Top tip: As soon as you’ve got your Sorare account, link it with SorareData. This FREE site is an essential tool. Spend plenty of time familiarising yourself with it to learn about players, prices, scores and other managers. And you’ll never unwittingly pay over the odds for a card of any colour!

But Sorare being a pay-to-play game, the big spenders get the best cards, and win more prizes. In fact, one of the good things is the transparency . . . cards I was paying waaaay over £100 for had once belonged to someone else who’d bought for a few quid.

As the months went on, it was hard not to be jealous, discouraged and – frankly – less engaged with Sorare.
Except for one thing. I kept reading that a new scarcity was coming. That instead of only 100 Rare Card per player per season, there would instead be 1,000 player cards per season. The hope was killing me . . . until finally the new Limited Cards arrived, exactly as promised.

The next stage of the journey

Here’s how I hope to learn from my Sorare experience to date:

As the months have rolled by, I’ve become increasingly impressed – and reassured – by the way Sorare run their business. From things I read and hear, they need to hire more people in customer service, but when it comes to the Big Stuff, they deliver. And the Limited Cards are no exception.

The roll-out has been smooth and the cards well selected – which is to say, there are lots of high performers being released from the get-go. It was also a smart move to ensure the Limited Cards will play in Sorare leagues where only Limited Cards are allowed; protecting prices of cards already released, and ensuring all Limited Card managers are on a level playing field.

At the time of writing we are four full days into the new scarcity, and some of the cards I’m tracking have had eight or nine of their promised 1,000 auctioned already.

So what have I bought? Nothing yet! I’m sitting on my hands, watching as prices begin to find their ‘true’ (stable) value in the market, the ‘truth’ inevitably being subjective.

  1. No FOMO for me! I’m expecting prices to fall. At present, a ‘reasonable price’ for a Limited Card – in my opinion – is not more than 20% of a Rare Card. Already, I’m seeing some cards going for a lot less than this. And because there are ten times as many Yellow Cards as Red Cards, I believe the prices will fall day by day, until they find a level . . . I’d guess about 10% of a Rare Card.
  2. Strategic: I’m going to play in the new Challenger Europe Division 5 League. I’ve always enjoyed watching Dutch football, and since joining Sorare I’ve become a lot better clued-up about Belgian teams. So that’s my exclusive focus right now.
  3. Financially Aware & Hopefully Astute: This time round, I’ll be more Daniel Levy than Harry Redknapp. I’ve set a budget, I need a squad of ten players, and I’m waiting until the price is right.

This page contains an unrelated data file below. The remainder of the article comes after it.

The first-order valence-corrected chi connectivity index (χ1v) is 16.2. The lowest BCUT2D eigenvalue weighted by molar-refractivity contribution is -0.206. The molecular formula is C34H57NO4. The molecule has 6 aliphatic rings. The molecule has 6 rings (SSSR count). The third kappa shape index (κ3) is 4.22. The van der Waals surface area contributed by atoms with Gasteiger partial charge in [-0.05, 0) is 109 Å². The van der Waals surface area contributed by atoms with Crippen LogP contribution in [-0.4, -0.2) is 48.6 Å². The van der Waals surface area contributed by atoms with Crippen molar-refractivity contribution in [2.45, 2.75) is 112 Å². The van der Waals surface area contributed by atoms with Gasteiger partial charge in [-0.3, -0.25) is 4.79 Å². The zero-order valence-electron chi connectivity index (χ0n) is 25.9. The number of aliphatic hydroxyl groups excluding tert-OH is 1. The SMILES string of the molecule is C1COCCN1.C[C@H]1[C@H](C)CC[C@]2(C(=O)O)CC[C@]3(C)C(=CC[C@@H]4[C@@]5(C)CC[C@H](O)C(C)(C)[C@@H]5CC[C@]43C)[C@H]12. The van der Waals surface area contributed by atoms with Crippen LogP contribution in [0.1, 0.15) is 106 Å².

Top tip: Don’t get caught out on the secondary market! For example, a Rare Card for MSL Goalkeeper Carlos Miguel Coronel sold a couple of days ago for £750. His Limited Cards have been selling at auction for around £90 (other than the very first card, which, inevitably went for a lot more). I know this, because I’ve just looked at SorareData. The £90 seems fair, as Coronel is good, but not great. However, when I look on Sorare there are a bunch of chancers, seeking to make a fast, profitable flip. At the click of a button, I can buy a Limited Card of this player for over £300 – and more! DON’T FALL FOR THIS IF YOU’RE NEW TO SORARE! Monitor the player in the auction market, be patient and you’ll pay a lot less. Value cards by recent prices ACTUALLY paid, rather than by other people’s wishful thinking.
  4. Financially Realistic: We can’t have it both ways. The new Limited scarcity introduces what I think of as a new era of financial fair play onto Sorare. It’s essentially a very clever reset, with low(er) prices and many more cards, so that a big barrier to entry has been removed. By getting involved now, we can think of ourselves as the early adopters of yesteryear. But with one very big difference. I don’t expect the value of my Limited Card gallery to increase in value in the same way as the Rare Cards have done. If anything, I expect prices to fall in the short-term, simply because there are (potentially) ten times more Yellow Cards than Red Cards, and I’m actually not as patient as Daniel Levy. That’s not to say you can’t grind out a few flips, if you price competitively. And longer term, as manager numbers increase, there might well be price rises for those of us who get cracking soonish. But I’m not counting on it.
  5. More Fun Than Arsenal: After the curtain-raiser against Brentford at the weekend, I anticipate Arsenal results are going to give me pleasure this season . . . at least until Arteta gets his P45, which might well be sooner rather than later. But my genuine pleasure is going to come from me new Sorare Limited Card Squad.

SoSpursy, playing in the Sorare European Challenger Division 5 will be a work in progress. Let’s see what happens.


Ready to start your journey? Get started on Sorare.